We received the film version of "Look Back in Anger" somewhat accidentally, as I let our Netflix backlog of classics creep up into the top three, normally reserved for contemporary indie movies about disillusioned, balding literature professors and their damaged families. (I think we've seen about eight of these so far.)
Being a snide neo-absurdist, I've harbored a slight disdain for John Osborne for, you know, all the stock reasons. But watching "Look Back" last night, I was shocked out of my abstract stance by a work that strikingly concentrated on the here and now, without any artificial accentuation of hope or despair: a true piece of realism. And I was struck by the excellence of Osborne's writing. It really made me want to read the thing again.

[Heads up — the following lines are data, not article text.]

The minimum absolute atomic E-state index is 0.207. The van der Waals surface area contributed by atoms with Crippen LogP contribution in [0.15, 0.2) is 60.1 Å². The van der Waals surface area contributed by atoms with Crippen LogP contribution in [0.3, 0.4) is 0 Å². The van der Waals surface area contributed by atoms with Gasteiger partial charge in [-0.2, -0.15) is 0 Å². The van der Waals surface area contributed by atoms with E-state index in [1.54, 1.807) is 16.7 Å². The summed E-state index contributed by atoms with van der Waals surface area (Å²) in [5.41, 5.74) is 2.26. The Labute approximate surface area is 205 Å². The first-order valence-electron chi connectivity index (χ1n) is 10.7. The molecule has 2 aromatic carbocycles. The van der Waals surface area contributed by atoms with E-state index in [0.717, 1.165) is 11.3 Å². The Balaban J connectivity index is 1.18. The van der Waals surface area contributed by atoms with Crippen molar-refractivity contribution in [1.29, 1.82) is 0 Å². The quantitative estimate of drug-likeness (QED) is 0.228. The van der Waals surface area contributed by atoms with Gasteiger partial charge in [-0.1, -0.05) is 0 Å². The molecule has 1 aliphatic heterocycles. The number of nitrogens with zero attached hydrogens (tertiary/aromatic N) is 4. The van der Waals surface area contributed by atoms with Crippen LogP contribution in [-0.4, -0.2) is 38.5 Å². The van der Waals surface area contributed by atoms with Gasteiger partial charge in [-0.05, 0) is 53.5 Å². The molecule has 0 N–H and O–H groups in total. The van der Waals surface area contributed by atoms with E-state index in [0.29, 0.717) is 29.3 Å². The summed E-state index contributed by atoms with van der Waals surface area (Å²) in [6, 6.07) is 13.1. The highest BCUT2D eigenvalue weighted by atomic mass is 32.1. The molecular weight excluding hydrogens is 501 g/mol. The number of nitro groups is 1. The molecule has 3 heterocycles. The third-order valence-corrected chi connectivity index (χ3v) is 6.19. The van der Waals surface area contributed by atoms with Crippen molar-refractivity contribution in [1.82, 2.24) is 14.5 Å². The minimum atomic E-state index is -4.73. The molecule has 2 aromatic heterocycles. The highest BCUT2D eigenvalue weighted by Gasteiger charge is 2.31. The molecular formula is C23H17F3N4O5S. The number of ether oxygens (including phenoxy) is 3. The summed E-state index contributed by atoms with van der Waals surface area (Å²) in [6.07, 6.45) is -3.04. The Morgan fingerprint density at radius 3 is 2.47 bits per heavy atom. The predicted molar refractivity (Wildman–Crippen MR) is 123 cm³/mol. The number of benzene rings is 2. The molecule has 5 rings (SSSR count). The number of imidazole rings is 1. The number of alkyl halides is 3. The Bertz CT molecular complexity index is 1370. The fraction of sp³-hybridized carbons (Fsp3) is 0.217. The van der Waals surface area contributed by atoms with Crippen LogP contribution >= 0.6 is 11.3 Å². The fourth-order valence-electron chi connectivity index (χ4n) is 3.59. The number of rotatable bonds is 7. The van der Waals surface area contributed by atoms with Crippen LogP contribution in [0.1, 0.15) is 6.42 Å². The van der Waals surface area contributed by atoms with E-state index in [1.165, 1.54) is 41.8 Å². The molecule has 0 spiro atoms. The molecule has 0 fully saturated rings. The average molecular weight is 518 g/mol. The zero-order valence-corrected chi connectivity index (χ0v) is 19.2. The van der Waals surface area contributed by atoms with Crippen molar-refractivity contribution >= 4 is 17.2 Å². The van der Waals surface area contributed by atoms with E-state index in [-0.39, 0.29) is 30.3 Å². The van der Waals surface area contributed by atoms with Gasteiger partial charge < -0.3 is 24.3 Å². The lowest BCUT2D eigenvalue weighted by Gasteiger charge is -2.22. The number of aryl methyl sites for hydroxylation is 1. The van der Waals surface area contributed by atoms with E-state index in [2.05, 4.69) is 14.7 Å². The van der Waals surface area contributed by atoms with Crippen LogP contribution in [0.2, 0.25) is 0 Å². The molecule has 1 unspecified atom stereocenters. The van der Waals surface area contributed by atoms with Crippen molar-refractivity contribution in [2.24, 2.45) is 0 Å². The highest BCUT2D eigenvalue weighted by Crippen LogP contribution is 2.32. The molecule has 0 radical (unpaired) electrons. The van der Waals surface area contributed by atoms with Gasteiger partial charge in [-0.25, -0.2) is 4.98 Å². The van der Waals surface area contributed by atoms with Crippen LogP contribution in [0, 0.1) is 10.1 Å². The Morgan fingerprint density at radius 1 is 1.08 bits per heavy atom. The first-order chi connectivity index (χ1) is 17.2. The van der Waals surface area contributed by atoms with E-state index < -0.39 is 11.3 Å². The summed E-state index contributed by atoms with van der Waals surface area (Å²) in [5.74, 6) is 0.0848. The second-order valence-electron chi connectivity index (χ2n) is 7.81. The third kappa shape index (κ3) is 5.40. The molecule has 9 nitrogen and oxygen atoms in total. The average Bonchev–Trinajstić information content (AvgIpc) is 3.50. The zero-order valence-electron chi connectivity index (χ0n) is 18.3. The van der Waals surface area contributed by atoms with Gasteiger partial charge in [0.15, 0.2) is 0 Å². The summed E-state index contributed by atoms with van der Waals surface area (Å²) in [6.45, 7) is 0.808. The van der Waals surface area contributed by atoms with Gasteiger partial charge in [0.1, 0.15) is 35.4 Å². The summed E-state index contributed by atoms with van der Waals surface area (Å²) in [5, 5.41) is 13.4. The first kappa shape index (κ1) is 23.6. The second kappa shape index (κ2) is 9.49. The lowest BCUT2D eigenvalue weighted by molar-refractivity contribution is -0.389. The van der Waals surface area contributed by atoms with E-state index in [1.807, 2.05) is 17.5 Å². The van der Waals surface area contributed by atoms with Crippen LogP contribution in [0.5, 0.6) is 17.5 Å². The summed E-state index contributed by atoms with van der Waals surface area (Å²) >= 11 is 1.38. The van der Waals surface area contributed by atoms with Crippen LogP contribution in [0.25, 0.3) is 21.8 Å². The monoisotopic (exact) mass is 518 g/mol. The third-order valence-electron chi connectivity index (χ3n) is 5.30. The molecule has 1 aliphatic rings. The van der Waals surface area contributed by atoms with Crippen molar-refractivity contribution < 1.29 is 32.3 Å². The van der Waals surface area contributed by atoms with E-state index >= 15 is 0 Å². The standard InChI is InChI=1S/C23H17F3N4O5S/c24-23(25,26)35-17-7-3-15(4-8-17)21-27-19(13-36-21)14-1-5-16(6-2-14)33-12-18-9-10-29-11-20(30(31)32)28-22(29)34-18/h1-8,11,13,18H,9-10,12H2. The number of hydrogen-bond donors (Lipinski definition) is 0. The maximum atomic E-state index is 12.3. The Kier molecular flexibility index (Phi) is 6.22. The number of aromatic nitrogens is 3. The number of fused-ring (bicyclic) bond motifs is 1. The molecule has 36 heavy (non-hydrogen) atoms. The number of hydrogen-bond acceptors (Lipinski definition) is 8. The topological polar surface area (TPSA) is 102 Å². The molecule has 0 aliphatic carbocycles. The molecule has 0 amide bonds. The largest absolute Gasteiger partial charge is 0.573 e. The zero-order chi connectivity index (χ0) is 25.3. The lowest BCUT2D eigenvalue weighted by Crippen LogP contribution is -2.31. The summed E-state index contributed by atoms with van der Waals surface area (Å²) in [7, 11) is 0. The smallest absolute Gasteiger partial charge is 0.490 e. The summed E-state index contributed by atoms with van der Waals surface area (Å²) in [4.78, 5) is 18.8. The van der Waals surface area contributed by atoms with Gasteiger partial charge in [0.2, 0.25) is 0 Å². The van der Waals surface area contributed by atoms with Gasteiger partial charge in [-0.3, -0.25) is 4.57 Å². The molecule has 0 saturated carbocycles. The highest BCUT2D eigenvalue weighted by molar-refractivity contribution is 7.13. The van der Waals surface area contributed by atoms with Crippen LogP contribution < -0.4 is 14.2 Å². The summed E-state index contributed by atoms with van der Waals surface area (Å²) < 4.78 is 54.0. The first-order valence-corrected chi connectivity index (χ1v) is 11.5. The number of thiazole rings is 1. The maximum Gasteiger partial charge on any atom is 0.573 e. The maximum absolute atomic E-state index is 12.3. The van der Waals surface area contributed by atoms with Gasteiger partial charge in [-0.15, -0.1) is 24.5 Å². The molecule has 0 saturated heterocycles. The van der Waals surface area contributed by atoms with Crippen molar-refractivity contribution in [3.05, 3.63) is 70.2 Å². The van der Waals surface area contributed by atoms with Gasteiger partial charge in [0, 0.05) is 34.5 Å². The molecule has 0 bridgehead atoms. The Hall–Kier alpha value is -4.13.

As a snob, I used to scoff at this play for being what seemed like a long personal political rant tacked on to a stock love story. The film version gave it air, moving a lot of the action outside the flat and put some of Jimmy Porter's snarling in different locations that made it seem more varied and even stronger.
Is it better than a play where you don't know anyone's name or their names change or you never find out why they are where they are? I don't know. High marks have tended to go, at least in the last 60 years, to those writers who give less. But Osborne's naked, loquacious work struck me right in the heart last night. And that may be all that matters: what echoes the challenges, with equal sadness and joy, that we face in our lives.